She looked behind her, getting the guys’ attention. She looked over to Johnny, raised her eyebrows and mouthed ‘base’ as she pointed at him. And as he switched over to a base setting, she interrupted the roaring with a melody line that shot through the air like a missile. The rest of the band joined in at the same level of intensity and were off like a shot. Johnny doubled the melody line River was playing at a fevered pitch and joined in with her as they sang the first few lyrics of the night.
“Don't want to be an Alliance idiot,” they snarled into the mikes as they heard the beating of George’s drums before playing the familiar phrase again and again in between the lyrics. “Don't want a ‘verse under the new media….And can you hear the sound of hysteria?...The subliminal mindfuck Allaince-a.” Johnny screamed an “All right” as River played the tune on her guitar. They roared into the chorus in unison.
“Welcome to a new kind of tension…All across the alien nation, everything isn't meant to be okay…See the Cortex dreams of tomorrow, were not the ones who're meant to follow, well that's enough to argue.”
They sang the last line of the chorus as a rhetorical question, but the audience took it as a call to arms. The cheering became louder (if that was at all possible) as they went into the second verse, updating the lyrics to make them more relevant.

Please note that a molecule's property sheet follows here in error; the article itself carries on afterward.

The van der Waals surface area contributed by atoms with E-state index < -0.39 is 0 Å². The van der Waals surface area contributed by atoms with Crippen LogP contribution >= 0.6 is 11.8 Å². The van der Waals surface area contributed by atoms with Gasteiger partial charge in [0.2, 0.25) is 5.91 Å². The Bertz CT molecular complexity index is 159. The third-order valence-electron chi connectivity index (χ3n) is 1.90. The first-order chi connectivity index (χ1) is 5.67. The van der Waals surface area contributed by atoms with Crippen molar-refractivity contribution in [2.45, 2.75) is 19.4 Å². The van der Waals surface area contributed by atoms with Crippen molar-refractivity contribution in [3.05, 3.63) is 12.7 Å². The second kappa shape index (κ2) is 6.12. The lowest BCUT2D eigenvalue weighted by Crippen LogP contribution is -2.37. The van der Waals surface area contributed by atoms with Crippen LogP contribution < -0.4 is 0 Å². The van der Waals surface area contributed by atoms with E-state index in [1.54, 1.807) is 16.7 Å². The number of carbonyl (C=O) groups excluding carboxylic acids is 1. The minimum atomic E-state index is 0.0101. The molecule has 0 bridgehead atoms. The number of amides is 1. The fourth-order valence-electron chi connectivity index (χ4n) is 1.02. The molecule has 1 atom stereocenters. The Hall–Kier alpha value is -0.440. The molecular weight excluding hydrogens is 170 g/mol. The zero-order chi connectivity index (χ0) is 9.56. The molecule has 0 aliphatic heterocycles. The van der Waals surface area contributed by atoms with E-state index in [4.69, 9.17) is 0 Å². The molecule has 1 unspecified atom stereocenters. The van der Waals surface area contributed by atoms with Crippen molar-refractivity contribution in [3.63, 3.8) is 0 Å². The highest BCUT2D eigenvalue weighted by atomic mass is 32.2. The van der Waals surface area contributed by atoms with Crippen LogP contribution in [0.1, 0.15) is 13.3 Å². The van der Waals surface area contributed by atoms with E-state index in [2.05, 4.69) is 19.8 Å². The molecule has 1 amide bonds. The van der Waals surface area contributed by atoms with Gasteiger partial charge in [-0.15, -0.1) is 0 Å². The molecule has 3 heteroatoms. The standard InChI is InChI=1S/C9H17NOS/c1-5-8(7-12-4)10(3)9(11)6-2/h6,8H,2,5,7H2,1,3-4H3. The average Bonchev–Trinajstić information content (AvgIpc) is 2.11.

“Well maybe I'm the Browncoat Alliance-a…I'm not a part of a purple agenda...Now everybody do the propaganda…And sing along in the age of paranoia.”
As they repeated the chorus, they began to move around. Rather than be confined to their mike stands, they added some showmanship into the playing. They began to jump up into the amps and then jump off. Of course, this was nothing compared to when during the guitar solo, River slid onto her knees and began ripping into the strings of her guitar. Her right hand became a blur and she channeled the energy she was getting from the audience into her playing, which went back out and into the people in the crowd. It was a circuit that got more powerful with every note she played.
She quickly got up to her feet as she went back to the mike and sang the first verse and the chorus over again with Johnny. As they winded down the song and then abruptly ended, they looked out to the audience again. As they saw the sea of upturned faces jumping up and down to their will, they realized that they were truly on the threshold of something monumental. They looked around, to George, Cliff, Keith and then to each other. River could see the smallest hint of a smile in Johnny as he looked at his destiny.
“Well, there’s no stopping now,” she thought as they began their next song and continued what they came there to do.
Thursday, December 14, 2006 2:15 AM